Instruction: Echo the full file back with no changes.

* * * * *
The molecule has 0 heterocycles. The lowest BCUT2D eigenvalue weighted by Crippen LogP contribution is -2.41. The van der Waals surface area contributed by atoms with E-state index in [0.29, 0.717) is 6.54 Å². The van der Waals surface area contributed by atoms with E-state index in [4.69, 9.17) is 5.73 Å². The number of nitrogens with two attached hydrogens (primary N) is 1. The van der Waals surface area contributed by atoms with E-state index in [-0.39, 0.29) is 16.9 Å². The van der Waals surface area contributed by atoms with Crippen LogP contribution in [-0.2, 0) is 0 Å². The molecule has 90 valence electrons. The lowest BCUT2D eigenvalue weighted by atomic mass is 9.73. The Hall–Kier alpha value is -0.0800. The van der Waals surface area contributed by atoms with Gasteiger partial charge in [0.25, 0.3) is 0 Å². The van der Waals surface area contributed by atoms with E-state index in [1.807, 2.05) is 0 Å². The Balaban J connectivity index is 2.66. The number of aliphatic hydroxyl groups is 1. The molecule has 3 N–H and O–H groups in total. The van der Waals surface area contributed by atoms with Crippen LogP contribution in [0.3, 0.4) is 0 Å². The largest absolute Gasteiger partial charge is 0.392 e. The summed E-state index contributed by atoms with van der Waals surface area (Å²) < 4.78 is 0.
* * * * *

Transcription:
The molecule has 0 heterocycles. The lowest BCUT2D eigenvalue weighted by Crippen LogP contribution is -2.41. The van der Waals surface area contributed by atoms with E-state index in [0.29, 0.717) is 6.54 Å². The van der Waals surface area contributed by atoms with E-state index in [4.69, 9.17) is 5.73 Å². The number of nitrogens with two attached hydrogens (primary N) is 1. The van der Waals surface area contributed by atoms with E-state index in [-0.39, 0.29) is 16.9 Å². The van der Waals surface area contributed by atoms with Crippen LogP contribution in [-0.2, 0) is 0 Å². The molecule has 90 valence electrons. The lowest BCUT2D eigenvalue weighted by atomic mass is 9.73. The Hall–Kier alpha value is -0.0800. The van der Waals surface area contributed by atoms with Gasteiger partial charge in [0.25, 0.3) is 0 Å². The van der Waals surface area contributed by atoms with E-state index in [1.807, 2.05) is 0 Å². The Balaban J connectivity index is 2.66. The number of aliphatic hydroxyl groups is 1. The molecule has 3 N–H and O–H groups in total. The van der Waals surface area contributed by atoms with Crippen LogP contribution in [0.3, 0.4) is 0 Å². The largest absolute Gasteiger partial charge is 0.392 e. The summed E-state index contributed by atoms with van der Waals surface area (Å²) < 4.78 is 0.